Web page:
Letters from Robert L. Smith to Booker T. Washington


From Robert Lloyd Smith
Oakland, Texas, Jan. 1899

Dear Friend,
Yours of 18 ult. came to me to day. I wrote you a long time ahead in order that you might arrange your affairs so as to give us the inspiration of your presence and the good of your advice at our next annual convocation and fair which will be held the 2nd Wednesday in Oct 1899. The executive committee of our organization authorized me to communicate with you and as we are all your children and followers, we thought you would honor us with your presence and give us your benediction. Our movement has grown so much and our annual gatherings are getting to be such events that we long to enlarge its sphere so that every body that will may come, hear and learn. Acting upon the plans and in the lines promulgated at the last Tuskegee Conference we decided at our annual convocation to have a fair and we want you to come and see what we are doing and to tell us how to do better. In one of the Dec. issues of the [Tuskegee]Student I saw your plan how to lengthen the school term by planting and gathering a crop for the teacher. I laid this before the body and we were unanimous in resolving to put this in operation. I think we're going to win. We are all united and determined to succeed and I believe and feel that God Almighty is with us as he is with you. We are after the mudsillers. We want to teach the common people-those who never went a day to school in their lives industry economy thrift perseverance self control and develop higher ideas of home and its functions.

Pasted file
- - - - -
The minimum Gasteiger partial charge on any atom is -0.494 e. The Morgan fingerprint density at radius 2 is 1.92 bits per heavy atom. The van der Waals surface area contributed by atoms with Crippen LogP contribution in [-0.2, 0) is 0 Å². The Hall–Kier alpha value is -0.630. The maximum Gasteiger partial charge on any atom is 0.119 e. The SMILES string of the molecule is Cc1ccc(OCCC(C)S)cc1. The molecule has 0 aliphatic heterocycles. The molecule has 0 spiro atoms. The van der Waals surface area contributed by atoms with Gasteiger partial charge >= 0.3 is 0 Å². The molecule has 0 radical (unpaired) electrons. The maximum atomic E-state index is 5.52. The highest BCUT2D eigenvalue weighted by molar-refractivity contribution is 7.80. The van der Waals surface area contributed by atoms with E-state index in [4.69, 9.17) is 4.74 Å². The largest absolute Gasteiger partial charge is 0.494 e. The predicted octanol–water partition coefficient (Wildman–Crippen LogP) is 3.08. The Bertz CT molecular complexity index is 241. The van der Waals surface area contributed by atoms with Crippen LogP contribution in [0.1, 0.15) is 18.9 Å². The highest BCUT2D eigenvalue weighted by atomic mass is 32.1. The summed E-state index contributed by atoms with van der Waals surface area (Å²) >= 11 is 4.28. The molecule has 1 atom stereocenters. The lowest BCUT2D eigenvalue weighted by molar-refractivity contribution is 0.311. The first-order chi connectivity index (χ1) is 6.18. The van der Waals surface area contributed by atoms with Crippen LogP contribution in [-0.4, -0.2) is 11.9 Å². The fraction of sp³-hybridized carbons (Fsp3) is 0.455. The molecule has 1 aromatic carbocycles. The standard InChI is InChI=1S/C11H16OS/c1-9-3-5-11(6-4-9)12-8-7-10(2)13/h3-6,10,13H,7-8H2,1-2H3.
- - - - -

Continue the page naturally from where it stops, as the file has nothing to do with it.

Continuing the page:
I have had a straight out struggle this year. I've had to fight every inch of my way in everything but thank God I am still on gaining ground and am enabled by his help to say "Hitherto hath the Lord helped us." Now then we must have you. Our folks here will defray the expense unless it's more than they can raise. But I must have you and it is absolutely necessary that you be with us and we have the faith that takes no denial. I think honestly if you'll come you'll be in better heart for your own special work.

Regards to Mrs. W. Mr. & Mrs. Scott and other friends.
R. L. Smith

Editor's note: This letter was written on stationery of the Farmers' Improvement Society of Texas, R. L. Smith, president. The letterhead features the following description: "WHAT WE ARE FIGHTING FOR: The Abolition of the Credit System. Better Methods of Farming. Cooperation. Proper Care of the Sick and Dead. Improvement and Beautifying of our Homes." In the letter, Smith is referring to an article in the December 1, 1898, issue of the Tuskegee Student, titled "How to Build Up a Good School in the South." On January 19, Smith again wrote to Washington: "Each visit I have made [to Tuskegee] has been worth thousands of dollars to the people of Texas and I have often wished that I could inspire them as you all inspire me." He said that his Farmers' Improvement Society was organizing black women to raise poultry for market and wanted to expand the operation to include other livestock such as hogs and cattle.


From Robert Lloyd Smith
Columbus, Colorado Co., Texas, Oct 12, 189[9]

Dear Friend,